Date of Award


Degree Name

PhD Nursing

Dissertation Committee

Cynthia D. Connelly, PhD, RN, FAAN, Chair; Jane M. Georges, PhD, RN, Committee Member; Denise M. Boren, PhD, RN, Committee Member


diabetes, diabetes knowledge, diabetes self-efficacy, diabetes self-management, perception, type 2 diabetes


In the United States (U.S.), Type 2 Diabetes Mellitus (T2DM) has reached epidemic portions with a prevalence of approximately 29.1 million people and is the seventh-leading cause of death (Centers for Disease Control and Prevention [CDC], 2014; Healthy People 2020, n.d.). The U.S. spends an estimated $245 billion in direct and indirect medical costs. The indirect costs include disability and lost productivity (CDC, 2014).

Previous studies focusing on diabetes education acknowledge the significance of self-management activities in managing T2DM. Extant studies examining self-management and treatment outcomes for persons with T2DM have paid limited attention to the relationship between patients' disease perceptions, diabetes knowledge, self-efficacy, self-management practices, and glycemic control. The purpose of this investigation was to identify factors and outcomes associated with healthy diabetes self-management practices among a cohort of individuals with T2DM residing in southern California. Nola Pender's Health Promotion Model (Pender et al., 2015) guided the study. Specific aims include:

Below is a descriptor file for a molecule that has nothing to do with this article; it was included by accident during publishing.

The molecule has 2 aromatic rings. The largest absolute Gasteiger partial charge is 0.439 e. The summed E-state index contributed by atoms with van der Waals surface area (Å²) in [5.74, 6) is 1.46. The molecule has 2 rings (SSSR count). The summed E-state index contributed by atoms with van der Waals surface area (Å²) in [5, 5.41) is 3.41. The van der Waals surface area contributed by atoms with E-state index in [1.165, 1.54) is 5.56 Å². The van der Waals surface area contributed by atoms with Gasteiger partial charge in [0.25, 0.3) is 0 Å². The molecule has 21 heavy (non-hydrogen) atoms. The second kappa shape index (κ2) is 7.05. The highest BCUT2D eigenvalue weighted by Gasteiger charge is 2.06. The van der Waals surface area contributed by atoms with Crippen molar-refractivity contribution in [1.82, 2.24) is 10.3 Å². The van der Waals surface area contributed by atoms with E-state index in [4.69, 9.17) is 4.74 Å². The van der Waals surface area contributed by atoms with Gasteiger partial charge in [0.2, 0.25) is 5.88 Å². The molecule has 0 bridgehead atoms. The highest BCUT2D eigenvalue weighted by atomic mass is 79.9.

1) Provide conceptual clarity for the phenomenon of perception through a concept analysis using Walker and Avant (2011) methodology,

2) Identify factors and outcomes associated with diabetes self-management through a systematic review of the literature, and

3) Examine relationships among perceived self-efficacy, specific patient characteristics, diabetic knowledge, self-management practices, and HbA1C values among a sample of individuals with T2DM living in southern California. The research aims provided the structure to generate new scientific data and evidence towards the improvement of self-management practices and those characteristics leading to improved HbA1C outcomes.

Document Type

Dissertation: USD Users Only